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‘ [160] and honor, and being indeed so worthy and commendable an art, or rather no art, but a divine gift and heavenly instinct not to be gotten by labor and learning, but adorned with both, and poured into the wit by a certain Enthousiasmos and celestial inspiration, as the author hereof elsewhere at large discourseth in his book called the English poet, which book being lately come into my hands, I mind also by God's grace, upon further advisement, to publish.’ E. K., whoever he was, never carried out his intention, and the book is no doubt lost; a loss to be borne with less equanimity than that of Cicero's treatise De Gloria, once possessed by Petrarch. The passage I have italicized is most likely an extract, and reminds one of the long-breathed periods of Milton. Drummond of Hawthornden tells us, ‘he [Ben Jonson] hath by heart some verses of Spenser's “Calendar,” about wine, between Coline and Percye’ (Cuddie and Piers).1 These verses are in this eclogue, and are worth quoting both as having the approval of dear old Ben, the best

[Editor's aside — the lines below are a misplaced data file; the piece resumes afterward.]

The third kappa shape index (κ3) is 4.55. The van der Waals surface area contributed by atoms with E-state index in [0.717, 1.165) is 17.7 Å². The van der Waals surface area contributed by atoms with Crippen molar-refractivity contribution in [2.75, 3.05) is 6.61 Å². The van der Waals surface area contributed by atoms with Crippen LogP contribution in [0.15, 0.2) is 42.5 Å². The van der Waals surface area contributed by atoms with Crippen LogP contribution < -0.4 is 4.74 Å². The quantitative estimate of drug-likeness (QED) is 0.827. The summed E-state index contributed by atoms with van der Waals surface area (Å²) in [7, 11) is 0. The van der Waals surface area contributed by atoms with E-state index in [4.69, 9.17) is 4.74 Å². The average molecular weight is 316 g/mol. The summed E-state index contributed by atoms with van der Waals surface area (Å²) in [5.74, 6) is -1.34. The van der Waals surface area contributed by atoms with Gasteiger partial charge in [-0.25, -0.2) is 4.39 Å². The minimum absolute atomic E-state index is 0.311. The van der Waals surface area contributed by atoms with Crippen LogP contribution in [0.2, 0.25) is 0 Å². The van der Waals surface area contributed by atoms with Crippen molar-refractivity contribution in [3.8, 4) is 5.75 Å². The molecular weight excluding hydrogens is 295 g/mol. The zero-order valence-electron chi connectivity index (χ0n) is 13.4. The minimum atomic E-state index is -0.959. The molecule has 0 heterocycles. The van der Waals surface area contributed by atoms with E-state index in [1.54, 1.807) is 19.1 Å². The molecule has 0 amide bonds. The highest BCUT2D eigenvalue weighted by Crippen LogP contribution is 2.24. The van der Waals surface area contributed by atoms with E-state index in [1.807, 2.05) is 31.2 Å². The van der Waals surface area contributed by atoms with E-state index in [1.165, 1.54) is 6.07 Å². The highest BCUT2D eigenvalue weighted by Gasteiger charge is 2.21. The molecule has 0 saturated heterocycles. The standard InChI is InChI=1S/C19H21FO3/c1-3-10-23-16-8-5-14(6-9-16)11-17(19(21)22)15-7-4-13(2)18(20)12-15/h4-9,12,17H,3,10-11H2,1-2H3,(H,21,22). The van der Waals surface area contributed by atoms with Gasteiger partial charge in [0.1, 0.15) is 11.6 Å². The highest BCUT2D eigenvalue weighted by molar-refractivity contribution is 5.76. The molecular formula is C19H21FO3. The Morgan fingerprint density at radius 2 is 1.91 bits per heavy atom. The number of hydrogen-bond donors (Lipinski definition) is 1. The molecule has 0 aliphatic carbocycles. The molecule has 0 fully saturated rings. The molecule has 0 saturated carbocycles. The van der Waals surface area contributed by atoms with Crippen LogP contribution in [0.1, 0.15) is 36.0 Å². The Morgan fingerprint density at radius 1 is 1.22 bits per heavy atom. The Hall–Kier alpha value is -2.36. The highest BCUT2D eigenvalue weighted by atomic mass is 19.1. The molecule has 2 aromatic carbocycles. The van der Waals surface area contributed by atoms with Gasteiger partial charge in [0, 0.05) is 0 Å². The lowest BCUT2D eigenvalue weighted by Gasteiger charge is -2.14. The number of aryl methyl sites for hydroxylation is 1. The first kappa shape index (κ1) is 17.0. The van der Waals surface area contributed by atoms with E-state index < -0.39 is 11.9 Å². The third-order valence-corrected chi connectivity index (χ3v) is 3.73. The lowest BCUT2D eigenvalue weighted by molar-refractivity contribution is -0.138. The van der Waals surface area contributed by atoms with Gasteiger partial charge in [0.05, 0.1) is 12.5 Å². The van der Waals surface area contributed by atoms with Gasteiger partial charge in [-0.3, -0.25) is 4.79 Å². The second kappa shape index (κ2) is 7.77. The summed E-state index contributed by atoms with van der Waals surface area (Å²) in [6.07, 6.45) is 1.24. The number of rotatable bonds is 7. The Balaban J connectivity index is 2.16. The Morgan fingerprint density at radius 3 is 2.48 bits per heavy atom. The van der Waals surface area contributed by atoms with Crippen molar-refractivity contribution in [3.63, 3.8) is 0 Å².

1 Drummond, it will be remarked, speaking from memory, takes Cuddy to be Colin. In Milton's ‘Lycidas’ there are reminiscences of this eclogue as well as of that for May. The latter are the more evident, but I think that Spenser's

Cuddie, the praise is better than the price,

suggested Milton's

But not the praise,
Phoebus replied, and touched my trembling ears.

Shakespeare had read and remembered this pastoral. Compare

But, ah, Mecaenas is yclad in clay,
And great Augustus long ago is dead,
And all the worthies liggen wrapt in lead,


King Pandion, he is dead;
All thy friends are lapt in lead.

It is odd that Shakespeare, in his ‘apt in lead,’ is more Spenserian than Spenser himself, from whom he caught this ‘hunting of the letter.’

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